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“I’m walking here!” vs. “We’re walking here!” – a study in cultural diversity

Japan and U.S. cultures could not be more different. Last night, as I and a bunch of pedestrians were walking through a busy intersection in Kyoto, a white haired woman beat ferociously on a car that had stopped too late in the crosswalk thereby forcing everyone to walk around both sides and side step onto the curb past iron gates. And a blog was born.

People of my generation will remember this scene from Midnight Cowboy (1969) in which actor Dustin Hoffman beats the hood of a taxi for almost hitting them in the crosswalk.

What seems like a very similar incident to what happened in Japan in fact couldn’t possibly be more different because of the choice of pronouns. The American pimp emphasized “I” not “we”. In American, people who harm others to gain massive power and prestige are idolized. In Japan, a person would never consider beating a car for their individual beef with a thoughtless driver parked in the intersection if it was just one person’s inconvenience versus another’s. But the Japanese ethos is such that since the thoughtlessness of the driver forced two dozen people to walk around their van, they deserved to be shamed and criticized. In Japan, the crime is always to be inconsiderate of the group.

I am staying in a hotel called “Hotel Ethnography” and it prompted me to explain the rather dubious history of my chosen college major to my son. It turns out that one of the seminal works of the field by Margaret Mead, Coming of Age in Samoa (1928), may have been the product of “trolling” by teens, misinterpretation, and a decidedly “etic” perspective. In anthrolpology, they taught us there was “emic” from inside the culture and “etic” from outside. If you want to learn more, read about the Mean-Freeman controversy sparked by interviews of the girls who claimed to lie to Mead when they were young.

I say dubious because in fact, there are few universal truths in studying culture with the exception that we all need to be connected to each other. The American psyche elevates a man who wants to spend his “winnings” on going to Mars instead of paying employees a living wage; this would be shameful in Japan where all people are honored for whatever work they are doing.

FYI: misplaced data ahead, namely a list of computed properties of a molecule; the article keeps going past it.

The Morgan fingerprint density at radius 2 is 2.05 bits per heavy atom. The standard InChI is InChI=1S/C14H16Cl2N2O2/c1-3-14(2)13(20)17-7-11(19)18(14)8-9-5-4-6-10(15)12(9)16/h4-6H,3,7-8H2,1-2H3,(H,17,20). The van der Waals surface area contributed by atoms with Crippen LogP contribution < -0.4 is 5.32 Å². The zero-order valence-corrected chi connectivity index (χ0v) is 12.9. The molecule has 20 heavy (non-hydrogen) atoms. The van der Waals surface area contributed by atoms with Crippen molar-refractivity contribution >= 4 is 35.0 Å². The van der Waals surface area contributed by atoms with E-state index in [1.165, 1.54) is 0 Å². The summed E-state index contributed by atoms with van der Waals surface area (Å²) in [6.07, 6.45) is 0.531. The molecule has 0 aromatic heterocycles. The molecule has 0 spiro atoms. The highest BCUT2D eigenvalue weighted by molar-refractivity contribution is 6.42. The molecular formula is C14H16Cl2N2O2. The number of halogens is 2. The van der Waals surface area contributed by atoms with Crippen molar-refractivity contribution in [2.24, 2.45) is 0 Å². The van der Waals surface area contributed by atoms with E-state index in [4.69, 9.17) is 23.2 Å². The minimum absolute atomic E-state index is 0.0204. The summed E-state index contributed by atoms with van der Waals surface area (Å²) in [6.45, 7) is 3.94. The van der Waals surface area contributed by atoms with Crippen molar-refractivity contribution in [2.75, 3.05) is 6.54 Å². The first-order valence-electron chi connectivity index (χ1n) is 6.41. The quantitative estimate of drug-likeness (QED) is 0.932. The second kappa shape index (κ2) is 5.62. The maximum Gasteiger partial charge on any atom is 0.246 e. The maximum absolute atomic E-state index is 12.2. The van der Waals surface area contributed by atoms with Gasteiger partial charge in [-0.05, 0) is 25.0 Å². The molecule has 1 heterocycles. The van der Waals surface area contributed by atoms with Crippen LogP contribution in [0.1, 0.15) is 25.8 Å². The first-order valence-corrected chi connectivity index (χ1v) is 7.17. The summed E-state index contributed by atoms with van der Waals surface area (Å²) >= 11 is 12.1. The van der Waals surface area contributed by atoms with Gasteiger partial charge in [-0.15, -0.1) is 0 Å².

Last week, I was talking with my friend who related a story about a frantic woman who at a conference had cut herself and was threatening to finish the job. My friend sat with her and told her that she couldn’t stand the site of blood and that if she fainted, would the suicidal woman please phone her husband? This simple act of spiritual aikido shifted the woman back into human connection and she no longer wanted to kill herself.

Japanese culture and identity is rooted in a notion of amae which is the desire to be dependent on and accepted by others. The American mythological identity is the exact opposite. We celebrate the ability to cultivate one’s own power to the extent that you can do whatever you like to whomever we like. American heroes are the likes Bill Gates, Jeff Bezos, and Larry Ellison, who dream of mass vaccinations, colonizing Mars, and becoming Prosperos on their own island kingdoms.

Every morning, I get a pastry and coffee from my local Japanese bakery back in Southern California. When I mentioned I don’t like visiting Japan, my friend asked why not. I explained that as a very intuitive person, I find it exhausting to be constantly aware of everyone’s expectations. For anyone that has lived in Japan, they understand that to be inconsiderate or behave in a way that is out of alignment with others’ needs is unforgivable. In the US, where everyone is so obsessed with themselves and oblivious to others, it makes for a much more improvisational and unpredictable experience. Neither is better but it is just different. On the surface, Japanese people are the most polite, considerate, and thoughtful people you will ever meet. That constant manners and rules vigilance is a comfort and provides structure and comfort for them; their amae culture is arguably the most socially advanced in the world.

In the US, being thoughtful and polite is always optional and in most instances, doesn’t come easily nor is it even considered virtuous. Consider the strident and hostile actions of individuals embroiled in echo chambers of political theater. They are faceless and inconsiderate puppets like those in the Bunraku theater that we watched last night.

Demonstrations, tweets calling for violence, and now movies like The Hunt in which liberals hunt conservatives for sport are worrisome but predictable consequences of a culture obsessed with collectivist individualism over the once universal virtue of diversity of thought and equal protection under the law.

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